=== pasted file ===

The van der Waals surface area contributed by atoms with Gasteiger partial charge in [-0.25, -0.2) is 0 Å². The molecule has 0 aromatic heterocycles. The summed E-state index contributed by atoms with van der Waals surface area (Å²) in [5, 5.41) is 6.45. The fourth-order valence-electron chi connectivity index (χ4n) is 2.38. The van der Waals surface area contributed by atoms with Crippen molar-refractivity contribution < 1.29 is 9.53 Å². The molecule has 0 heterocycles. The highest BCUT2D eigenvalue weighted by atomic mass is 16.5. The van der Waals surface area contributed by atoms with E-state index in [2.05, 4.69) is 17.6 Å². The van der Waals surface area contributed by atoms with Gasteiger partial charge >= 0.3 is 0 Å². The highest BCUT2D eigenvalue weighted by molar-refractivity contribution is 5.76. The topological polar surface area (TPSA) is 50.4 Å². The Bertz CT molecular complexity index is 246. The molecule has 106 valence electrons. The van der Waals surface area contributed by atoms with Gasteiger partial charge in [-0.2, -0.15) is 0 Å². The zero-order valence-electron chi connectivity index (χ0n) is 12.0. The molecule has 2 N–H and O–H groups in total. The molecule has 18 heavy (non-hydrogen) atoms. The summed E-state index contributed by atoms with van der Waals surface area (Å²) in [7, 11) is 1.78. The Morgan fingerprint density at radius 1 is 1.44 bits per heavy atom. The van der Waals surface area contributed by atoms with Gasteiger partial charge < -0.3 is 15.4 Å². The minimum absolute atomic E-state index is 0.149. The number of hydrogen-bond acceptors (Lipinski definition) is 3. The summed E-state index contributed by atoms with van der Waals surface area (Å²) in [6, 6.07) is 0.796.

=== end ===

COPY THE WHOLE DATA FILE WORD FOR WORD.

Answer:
The van der Waals surface area contributed by atoms with Gasteiger partial charge in [-0.25, -0.2) is 0 Å². The molecule has 0 aromatic heterocycles. The summed E-state index contributed by atoms with van der Waals surface area (Å²) in [5, 5.41) is 6.45. The fourth-order valence-electron chi connectivity index (χ4n) is 2.38. The van der Waals surface area contributed by atoms with Crippen molar-refractivity contribution < 1.29 is 9.53 Å². The molecule has 0 heterocycles. The highest BCUT2D eigenvalue weighted by atomic mass is 16.5. The van der Waals surface area contributed by atoms with E-state index in [2.05, 4.69) is 17.6 Å². The van der Waals surface area contributed by atoms with Gasteiger partial charge >= 0.3 is 0 Å². The highest BCUT2D eigenvalue weighted by molar-refractivity contribution is 5.76. The topological polar surface area (TPSA) is 50.4 Å². The Bertz CT molecular complexity index is 246. The molecule has 106 valence electrons. The van der Waals surface area contributed by atoms with Gasteiger partial charge in [-0.2, -0.15) is 0 Å². The zero-order valence-electron chi connectivity index (χ0n) is 12.0. The molecule has 2 N–H and O–H groups in total. The molecule has 18 heavy (non-hydrogen) atoms. The summed E-state index contributed by atoms with van der Waals surface area (Å²) in [7, 11) is 1.78. The Morgan fingerprint density at radius 1 is 1.44 bits per heavy atom. The van der Waals surface area contributed by atoms with Gasteiger partial charge < -0.3 is 15.4 Å². The minimum absolute atomic E-state index is 0.149. The number of hydrogen-bond acceptors (Lipinski definition) is 3. The summed E-state index contributed by atoms with van der Waals surface area (Å²) in [6, 6.07) is 0.796.